If you call GWAR's Brent Purgason to chat about his band, you're presented with not one potential interview subject but two.
The first is Purgason himself, who has played guitar for the Richmond,Va. thrash metal veterans since 2012, taking over that role after Cory Smoot's 2011 death from coronary thrombosis. The second is Pustulus Maximus, Purgason's GWAR-ified alter ego — a half-deaf, loin-cloth-sporting freak who has a blue face covered in pustules and has a skull for a helmet.
Pustulus' cousin was Flattus Maximus, a GWAR character last portrayed by Smoot. Born with a guitar in his hand, Pustulus came from outer space in order to solidify Flattus' legacy on Earth, and contribute "a couple of diddly-widdlies" to 2013's Battle Maximus, the outfit's thirteenth record. Then, GWAR vocalist/leader Oderus Urungus sabotaged Pustulus' ship, preventing him from returning home, so now he bides his time among us schmucks.
I choose to interview the latter, of course.
Then, Purgason yells for Pustulus, there's some grunting, and the creature himself hops on the line. For the next 20 minutes, Pustulus Maximus talks about or references Ebola (he gives GWAR credit for creating the disease), Jeffrey Dahmer, chopped-up hookers, a swimming pool filled with cocaine, elephant semen, Adam and Eve being GWAR's — not God's — first children, and that time in the 1970s when Mother Teresa gave him a blow job.
He also reminisces about meeting his band. "The very first time I encountered GWAR was in an Antarctican gang bang. That's where we all became really close friends," he says. "There was no girls there, which made it a little weird, but you know, you power through it."
The more Pustulus talks, the more extreme and bizarre the discussion grows. No taboo is taboo. These are the twisted pleasures of GWAR, who are pound-for-pound one of the most entertaining bands in show biz. Since 1984, their shtick has consisted of embracing inane, insane B-grade-horror-movie-style aesthetics, shock value and the more ridiculous aspects of metal, and pouring them into a sprawling, prop-wielding, latex-wearing cast of weirdos from another world.
Creepy effigies of and stand-ins for politicians and public figures, like George W. Bush and Paris Hilton, are awkwardly ripped apart and defiled as crowds roar. (Pustulus complains that ISIS stole the beheading gimmick from his group.) Don't wear your Sunday best when you see GWAR; if you're up close, you'll leave the show covered in all colorful, strange fluids shot from the stage. Their vibe is unruly, loud, over-the-top and proudly escapist — one both genuinely in love with metal and always ready to take the piss out of it.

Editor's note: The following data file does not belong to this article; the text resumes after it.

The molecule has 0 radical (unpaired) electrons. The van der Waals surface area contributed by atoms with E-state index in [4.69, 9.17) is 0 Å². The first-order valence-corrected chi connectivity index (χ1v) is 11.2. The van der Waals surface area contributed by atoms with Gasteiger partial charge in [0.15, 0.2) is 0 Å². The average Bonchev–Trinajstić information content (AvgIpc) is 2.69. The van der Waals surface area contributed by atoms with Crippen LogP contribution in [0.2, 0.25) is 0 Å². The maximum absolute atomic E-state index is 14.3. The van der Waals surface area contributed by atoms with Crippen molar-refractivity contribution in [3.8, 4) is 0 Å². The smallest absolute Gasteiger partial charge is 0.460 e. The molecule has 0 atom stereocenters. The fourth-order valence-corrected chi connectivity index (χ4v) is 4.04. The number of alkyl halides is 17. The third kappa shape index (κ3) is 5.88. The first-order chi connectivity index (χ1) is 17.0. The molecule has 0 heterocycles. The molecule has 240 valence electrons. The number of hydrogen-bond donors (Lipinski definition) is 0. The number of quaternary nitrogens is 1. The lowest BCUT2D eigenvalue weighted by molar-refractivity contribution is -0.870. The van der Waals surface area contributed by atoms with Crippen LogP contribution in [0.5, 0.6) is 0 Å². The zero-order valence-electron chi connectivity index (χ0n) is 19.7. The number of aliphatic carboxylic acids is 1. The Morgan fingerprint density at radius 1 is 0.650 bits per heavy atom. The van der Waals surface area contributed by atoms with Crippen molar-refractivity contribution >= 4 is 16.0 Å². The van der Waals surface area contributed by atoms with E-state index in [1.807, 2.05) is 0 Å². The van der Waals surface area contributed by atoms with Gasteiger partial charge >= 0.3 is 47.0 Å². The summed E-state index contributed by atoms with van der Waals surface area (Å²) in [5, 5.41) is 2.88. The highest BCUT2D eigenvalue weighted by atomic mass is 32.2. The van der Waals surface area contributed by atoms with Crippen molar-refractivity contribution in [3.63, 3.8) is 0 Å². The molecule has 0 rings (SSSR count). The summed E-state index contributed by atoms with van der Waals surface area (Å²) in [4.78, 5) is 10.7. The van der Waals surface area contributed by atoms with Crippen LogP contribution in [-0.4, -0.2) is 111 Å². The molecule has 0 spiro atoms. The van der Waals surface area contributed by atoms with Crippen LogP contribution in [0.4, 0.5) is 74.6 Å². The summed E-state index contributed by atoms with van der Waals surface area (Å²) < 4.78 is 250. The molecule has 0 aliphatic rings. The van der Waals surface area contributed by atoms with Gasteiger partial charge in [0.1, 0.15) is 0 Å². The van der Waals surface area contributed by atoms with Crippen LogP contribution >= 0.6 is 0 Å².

For a group so light-hearted and out there, they have been hit by horrible, sobering news recently. Not even three years after Smoot died, Dave Brockie — who played Oderus, the band's most public face and, personally speaking, a humdinger of an interview subject — accidentally overdosed and died this past March. After a short hiatus, GWAR regrouped for their fifth annual GWAR-B-Q event in August, with bassist Mike Bishop now singing as the new character Blothar.
At a pre-GWAR-B-Q event, his band mates gave Brockie a memorial service and his character's costume a viking funeral (in-character, the group discusses Oderus as if he's just gone missing). It isn't crass to keep a band like GWAR going; even though it's composed of real human beings, its utter outlandishness, and emphasis on characters and cartoonish escapism means that it can always be open to alterations. With the reins in the right hands, GWAR is the kind of project that could exist for generations.
Pustulus feels similarly, and when he discusses the group's future, you can sense Purgason coming through his words. "We seem to have about 975 years left in our thousand-year reign as a rock 'n' roll band. We have that to look forward to," he says before promoting GWAR's latest show as a must-see. "We're going to pull out all the stops from here until the end of time. We're going to try to get bigger and bigger. As for trying to push on without Oderus, we're going to attempt to do the best we can, and I think we can still put on a great show."
GWAR perform with Decapitated and American Sharks at the Observatory, 3503 S. Harbor Blvd., Santa Ana, (714) 957-0600; www.observatoryoc.com. Mon., 8 p.m. $25. All ages.